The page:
The apple trees are budding in Wallingford, and if you want a good harvest you should start tending to them soon. I’m not a fruit tree expert, but I am an avid backyard gardener and a nerd who reads a lot. It took me several years of research and trial and error to finally yield a good harvest from my own apple tree. Hopefully what I’ve learned can help you, too.
In my mind, I like to separate apple tree problems into three categories: (1) the apples have bug damage, (2) the apples are too small and don’t taste great, and (3) the tree is diseased.
Problem #1: My apples have bug damage. (Eww!) There are two main pests around here that destroy apples, the Apple Maggot Fly and the Codling Moth. They need to land on the apple in order to do their damage, so creating some sort of barrier system is the best and most organic way to minimize their destructiveness.
Depending on the size of your tree and your preferences, you can either bag each individual apple or net the whole tree. To bag each individual apple, there are two types of bags, one that is made of paper and one that is made of nylon (like pantyhose). In years past, some of the local hardware stores have carried the paper ones, and the nylon ones I have personally purchased at Swanson’s Nursery. This can work for smaller trees, and result in some very nice fruit, but if your tree has any size to it this method can be very time consuming.
My preferred method is to net the whole tree. You’ve undoubtedly seen this in the yards and parks of Wallingford. The netting holes need to be small enough so those little flying apple bandits can’t get through. City Fruit is a great, local resource to provide all the answers on netting your tree. I would start by reading this page and this page on their website.
Don’t net the tree while there’s still blossoms on it because the bees need to pollinate it first. According to City Fruit’s website, These techniques should be installed when “fruitlets” are the size of a dime and completed before the end of May. Bamboo poles come in very handy for putting on the nets, often if you ask around there’s a neighbor willing to donate a few. Start getting your supplies together now so you’re ready when they are (and by “they” I mean your lovely little apple babies, of course).
At harvest time, the nets have the added benefit of catching the fruit so they don’t sit on the ground and rot. The fruit is ripest and tastes the best when it falls on its own or comes off easily when you shake the tree. (I find it a general rule of gardening that most fruit and veggies taste the best if they come off easily when you try to pick them.) I usually just open a small hole in my net and pick in batches according to what comes off on its own or when shaken.
Problem #2: These puny, little apples taste blah. This is where a little apple sacrifice comes in. You want big, beautiful apples? You gotta pick off some of the little guys. Year to year you can play around with how much, but I’ve never regretted thinning a lot. Think about how much energy comes down each branch. Like a parent’s inheritance, the more apples, the less there is to go to each. If I have a cluster of ten baby apples, I usually take off six to eight. This was hard for me to do initially because I loved all of my little apple babies equally, but now I do it with gusto. Because thinning makes the apples that remain So. Much. Better. Look at each branch or cluster. Take off 60-80% or as much as you can bring yourself to do, leaving the biggest ones and the ones that are spaced further apart. I like to use hand clippers for this because I feel I have better control, but you can also snap or twist them off. Additionally, it may help to water your tree and give it some good compost. Play around with it year to year and see what works for your tree.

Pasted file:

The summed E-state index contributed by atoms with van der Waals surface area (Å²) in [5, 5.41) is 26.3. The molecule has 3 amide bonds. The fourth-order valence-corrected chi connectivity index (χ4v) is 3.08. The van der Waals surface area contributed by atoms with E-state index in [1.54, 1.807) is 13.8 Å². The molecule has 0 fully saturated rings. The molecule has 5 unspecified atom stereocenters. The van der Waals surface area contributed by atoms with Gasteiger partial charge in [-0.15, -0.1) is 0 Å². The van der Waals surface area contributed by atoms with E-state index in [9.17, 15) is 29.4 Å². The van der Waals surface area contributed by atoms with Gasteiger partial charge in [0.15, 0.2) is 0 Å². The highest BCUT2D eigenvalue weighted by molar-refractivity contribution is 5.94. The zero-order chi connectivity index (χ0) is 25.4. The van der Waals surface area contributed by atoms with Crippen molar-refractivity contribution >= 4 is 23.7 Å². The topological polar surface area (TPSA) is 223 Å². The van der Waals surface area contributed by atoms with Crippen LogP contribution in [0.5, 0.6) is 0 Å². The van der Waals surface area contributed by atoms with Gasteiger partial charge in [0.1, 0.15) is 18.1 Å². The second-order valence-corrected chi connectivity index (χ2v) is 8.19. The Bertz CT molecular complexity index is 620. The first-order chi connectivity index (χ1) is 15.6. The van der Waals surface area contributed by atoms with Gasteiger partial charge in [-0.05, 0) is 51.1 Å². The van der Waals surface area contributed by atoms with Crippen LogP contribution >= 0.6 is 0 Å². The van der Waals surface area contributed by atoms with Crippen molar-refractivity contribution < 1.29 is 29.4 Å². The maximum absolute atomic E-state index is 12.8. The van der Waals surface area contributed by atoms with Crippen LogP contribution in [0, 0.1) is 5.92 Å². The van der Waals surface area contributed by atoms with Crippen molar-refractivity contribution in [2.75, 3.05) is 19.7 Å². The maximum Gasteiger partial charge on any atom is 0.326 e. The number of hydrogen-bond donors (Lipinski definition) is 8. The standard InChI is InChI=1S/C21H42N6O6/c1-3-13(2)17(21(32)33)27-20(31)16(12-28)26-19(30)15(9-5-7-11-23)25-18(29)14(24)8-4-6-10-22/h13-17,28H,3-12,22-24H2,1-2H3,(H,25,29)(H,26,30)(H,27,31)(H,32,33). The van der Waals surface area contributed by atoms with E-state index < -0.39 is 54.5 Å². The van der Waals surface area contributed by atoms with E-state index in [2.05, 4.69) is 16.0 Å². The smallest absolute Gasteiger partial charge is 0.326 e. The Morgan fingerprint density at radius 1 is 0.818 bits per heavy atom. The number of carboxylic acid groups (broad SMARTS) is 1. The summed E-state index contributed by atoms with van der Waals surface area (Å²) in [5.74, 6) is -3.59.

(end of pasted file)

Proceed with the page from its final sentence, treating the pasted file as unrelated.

Problem #3: Disease. If you’re trying to garden organically, then regardless of the disease there are two basics I find pretty universal. Prune your tree to open up the inside so there is plenty of airflow. Damp leaves can lead to mildew and the like and pruning out some of the inside branches allows the air to dry the leaves. And clean up diseased leaves in the fall and put them in your city compost (not your home compost, it doesn’t get hot enough to kill the disease). You can also pick off diseased leaves throughout the year and dispose of them in the same way. Beyond that, I would consult your local experts. If you do decide on spraying them, just read the fine print to find something that doesn’t kill the bees. They’re important.
- I highly recommend reading through City Fruit’s website, they are a great resource for anyone with fruit trees whether you want to do it all yourself or have someone take the work off of your hands. And if you don’t have your own trees but want to volunteer, you can do that too.
- Cass Turnbull, who was a well-known professional gardener in Seattle for many years, wrote a surprisingly entertaining book entitled Cass Turnbull’s Guide to Pruning. The book includes good information on pruning fruit trees to maximize the health and appearance of your trees.
- One more reason to take care of your fruit trees, the local food banks will generally take home grown produce, just make sure it’s in good enough condition that you would eat it yourself.
- Netting also works good for pear trees. Personally I haven’t had to thin my pears, but if you have a problem with your pears (or any other fruit, really) being too small or tasteless try thinning them as well.